By Jennifer St. Germain
Published Jan 1, 2012 12:00 AM
How do you follow your mega-successful animated feature about a rag doll battling a machine called Cat Beast on post-apocalyptic Earth? Why, with a live-action film about a smiling anthropomorphic train, of course.
That's next on the list for Shane Acker M.Arch. '98, M.F.A. '04, best known for creating and directing 9, the 2005 Academy Award-nominated short that was expanded into a 2009 feature produced by Tim Burton. Acker has agreed to direct an upcoming live-action feature based on Thomas the Tank Engine.
"It probably isn't something you imagine me being immediately attracted to, this material," Acker says of the still-untitled Thomas feature, slated to hit theaters in 2013. But a compelling script about a preteen boy longing to reconnect with his father drew Acker in.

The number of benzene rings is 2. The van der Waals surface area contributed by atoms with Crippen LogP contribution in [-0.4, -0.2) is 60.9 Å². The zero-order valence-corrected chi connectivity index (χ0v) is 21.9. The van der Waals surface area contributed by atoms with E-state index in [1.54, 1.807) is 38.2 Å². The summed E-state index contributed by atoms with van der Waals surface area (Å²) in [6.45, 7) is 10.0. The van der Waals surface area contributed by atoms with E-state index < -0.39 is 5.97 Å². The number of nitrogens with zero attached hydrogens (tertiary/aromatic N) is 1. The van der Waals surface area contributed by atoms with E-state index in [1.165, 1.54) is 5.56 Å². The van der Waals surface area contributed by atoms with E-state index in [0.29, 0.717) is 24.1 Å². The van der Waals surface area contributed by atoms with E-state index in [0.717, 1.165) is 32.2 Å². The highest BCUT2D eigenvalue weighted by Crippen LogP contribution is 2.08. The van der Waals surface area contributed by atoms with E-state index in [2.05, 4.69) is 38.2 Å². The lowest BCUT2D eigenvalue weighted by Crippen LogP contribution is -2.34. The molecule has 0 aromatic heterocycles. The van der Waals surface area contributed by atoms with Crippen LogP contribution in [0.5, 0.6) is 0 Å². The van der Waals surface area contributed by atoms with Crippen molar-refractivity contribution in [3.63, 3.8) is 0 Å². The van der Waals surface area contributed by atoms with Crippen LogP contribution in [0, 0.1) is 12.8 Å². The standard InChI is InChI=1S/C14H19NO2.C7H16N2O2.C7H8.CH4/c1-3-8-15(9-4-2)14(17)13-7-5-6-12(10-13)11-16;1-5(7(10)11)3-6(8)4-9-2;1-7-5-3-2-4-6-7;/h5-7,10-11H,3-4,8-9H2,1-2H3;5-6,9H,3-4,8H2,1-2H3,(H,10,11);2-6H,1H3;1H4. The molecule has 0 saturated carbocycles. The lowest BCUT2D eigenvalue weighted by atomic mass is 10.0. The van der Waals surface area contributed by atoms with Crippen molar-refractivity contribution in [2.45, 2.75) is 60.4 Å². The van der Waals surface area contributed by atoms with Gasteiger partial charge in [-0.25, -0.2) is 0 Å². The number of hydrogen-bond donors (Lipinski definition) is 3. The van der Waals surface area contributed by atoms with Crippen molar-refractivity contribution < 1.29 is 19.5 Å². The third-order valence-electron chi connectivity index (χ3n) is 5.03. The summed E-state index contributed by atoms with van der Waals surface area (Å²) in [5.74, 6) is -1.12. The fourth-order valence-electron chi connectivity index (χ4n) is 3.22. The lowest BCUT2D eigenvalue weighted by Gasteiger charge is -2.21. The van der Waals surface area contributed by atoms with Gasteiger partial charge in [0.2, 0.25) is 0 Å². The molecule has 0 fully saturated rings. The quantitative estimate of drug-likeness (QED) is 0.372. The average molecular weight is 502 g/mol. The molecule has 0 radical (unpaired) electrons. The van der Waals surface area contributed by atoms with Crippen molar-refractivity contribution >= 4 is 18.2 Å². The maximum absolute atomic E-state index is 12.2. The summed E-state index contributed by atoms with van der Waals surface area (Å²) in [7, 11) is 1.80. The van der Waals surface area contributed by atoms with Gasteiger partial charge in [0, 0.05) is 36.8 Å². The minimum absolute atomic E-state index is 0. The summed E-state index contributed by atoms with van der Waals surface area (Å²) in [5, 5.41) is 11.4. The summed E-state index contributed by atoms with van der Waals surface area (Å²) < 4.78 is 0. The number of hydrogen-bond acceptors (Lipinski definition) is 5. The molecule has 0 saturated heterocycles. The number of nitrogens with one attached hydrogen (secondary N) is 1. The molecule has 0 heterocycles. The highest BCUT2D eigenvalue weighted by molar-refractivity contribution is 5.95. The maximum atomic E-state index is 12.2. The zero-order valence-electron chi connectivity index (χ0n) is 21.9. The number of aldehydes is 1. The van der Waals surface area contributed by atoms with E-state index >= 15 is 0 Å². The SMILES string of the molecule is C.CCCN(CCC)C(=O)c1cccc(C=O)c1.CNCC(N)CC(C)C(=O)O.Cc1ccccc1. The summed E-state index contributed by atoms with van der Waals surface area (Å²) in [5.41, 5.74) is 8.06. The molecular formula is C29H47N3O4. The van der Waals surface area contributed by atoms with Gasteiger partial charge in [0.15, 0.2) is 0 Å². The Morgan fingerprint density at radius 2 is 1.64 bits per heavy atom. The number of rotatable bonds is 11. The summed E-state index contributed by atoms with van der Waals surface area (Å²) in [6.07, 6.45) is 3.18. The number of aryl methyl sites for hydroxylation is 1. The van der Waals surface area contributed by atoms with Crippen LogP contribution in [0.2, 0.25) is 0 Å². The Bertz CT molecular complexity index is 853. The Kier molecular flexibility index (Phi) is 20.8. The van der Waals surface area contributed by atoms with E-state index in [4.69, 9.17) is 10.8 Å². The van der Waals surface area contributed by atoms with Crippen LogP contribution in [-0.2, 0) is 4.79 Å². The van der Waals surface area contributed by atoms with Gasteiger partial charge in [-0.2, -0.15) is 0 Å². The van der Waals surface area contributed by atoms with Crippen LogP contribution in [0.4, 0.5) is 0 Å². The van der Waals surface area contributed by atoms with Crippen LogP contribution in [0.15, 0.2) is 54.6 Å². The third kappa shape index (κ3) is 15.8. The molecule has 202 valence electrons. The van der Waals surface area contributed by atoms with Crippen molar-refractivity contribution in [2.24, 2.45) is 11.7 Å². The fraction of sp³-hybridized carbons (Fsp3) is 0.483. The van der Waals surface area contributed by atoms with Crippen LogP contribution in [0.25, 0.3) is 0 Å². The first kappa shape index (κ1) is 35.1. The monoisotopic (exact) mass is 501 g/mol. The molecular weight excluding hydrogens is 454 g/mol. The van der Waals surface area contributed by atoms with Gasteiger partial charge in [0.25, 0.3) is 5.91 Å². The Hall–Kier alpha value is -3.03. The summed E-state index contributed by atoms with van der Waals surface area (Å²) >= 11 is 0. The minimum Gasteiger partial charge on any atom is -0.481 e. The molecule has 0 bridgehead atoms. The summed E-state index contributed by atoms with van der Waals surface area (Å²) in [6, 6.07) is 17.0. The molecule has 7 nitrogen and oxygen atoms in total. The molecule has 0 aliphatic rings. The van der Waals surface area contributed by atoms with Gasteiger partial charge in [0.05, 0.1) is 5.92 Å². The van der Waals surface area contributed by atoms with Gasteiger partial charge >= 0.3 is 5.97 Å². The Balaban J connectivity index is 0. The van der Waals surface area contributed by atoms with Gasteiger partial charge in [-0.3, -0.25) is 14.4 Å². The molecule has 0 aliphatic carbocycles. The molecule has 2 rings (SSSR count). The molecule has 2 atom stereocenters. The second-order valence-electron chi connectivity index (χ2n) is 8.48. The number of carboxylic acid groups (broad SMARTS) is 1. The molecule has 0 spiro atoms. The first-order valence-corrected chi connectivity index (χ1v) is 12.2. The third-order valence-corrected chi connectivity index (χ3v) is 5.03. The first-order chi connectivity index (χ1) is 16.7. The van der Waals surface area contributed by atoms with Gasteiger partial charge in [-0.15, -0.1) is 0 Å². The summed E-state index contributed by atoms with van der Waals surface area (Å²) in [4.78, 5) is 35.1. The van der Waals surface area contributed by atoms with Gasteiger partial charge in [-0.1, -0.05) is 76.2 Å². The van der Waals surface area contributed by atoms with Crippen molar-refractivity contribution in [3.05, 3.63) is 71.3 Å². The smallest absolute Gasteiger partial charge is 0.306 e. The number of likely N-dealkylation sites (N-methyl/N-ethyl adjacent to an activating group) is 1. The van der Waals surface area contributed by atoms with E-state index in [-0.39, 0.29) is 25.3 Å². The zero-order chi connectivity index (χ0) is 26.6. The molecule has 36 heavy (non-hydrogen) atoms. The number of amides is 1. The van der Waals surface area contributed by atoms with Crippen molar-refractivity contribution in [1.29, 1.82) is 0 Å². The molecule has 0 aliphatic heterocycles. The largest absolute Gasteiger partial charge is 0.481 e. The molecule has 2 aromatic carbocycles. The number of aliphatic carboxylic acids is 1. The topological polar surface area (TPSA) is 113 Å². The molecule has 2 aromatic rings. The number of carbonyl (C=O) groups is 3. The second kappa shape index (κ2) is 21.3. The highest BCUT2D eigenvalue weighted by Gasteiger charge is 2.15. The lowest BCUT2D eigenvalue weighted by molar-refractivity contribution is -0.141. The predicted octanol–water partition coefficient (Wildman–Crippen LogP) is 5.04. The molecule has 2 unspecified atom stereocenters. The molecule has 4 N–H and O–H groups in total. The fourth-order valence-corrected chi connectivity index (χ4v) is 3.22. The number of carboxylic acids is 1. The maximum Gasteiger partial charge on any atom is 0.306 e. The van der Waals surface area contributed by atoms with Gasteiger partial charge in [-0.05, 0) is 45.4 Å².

"It centers on this father-son reunification story," he says of the film, which will be a hybrid of live-action and animated elements and will have a darker, more grown-up feel than the Thomas programs preschoolers watch.
It's not easy to do, but certainly Acker is up for the job.
"I think it's really fun. A world of just trains, a train-centric world — what would that world be like? A world of trains without people."
Acker is one of the hottest young animators on the scene, but if all had gone to plan, he would have been an architect.
"I originally came to UCLA to do a graduate program in architecture," he recalls, "and it wasn't until the tail end of that degree that I started taking a couple of classes in the animation department as electives. I just really fell in love with it."
Looking back, though, animation was always in Acker's blood. "I always was a cartoonist and illustrator — you know, the kid that's always drawing during class," he recalls. "I was a big skateboarder and doing these little sequences of skate tricks, which was basically animation, although I didn't really realize it at the time."
Acker maintains an unbelievably packed schedule, but there's one thing that keeps him motivated.
"Hopefully, you inspire," he says. "That's always the best compliment I get as an artist or as a teacher — that I've been able to inspire somebody to try to create."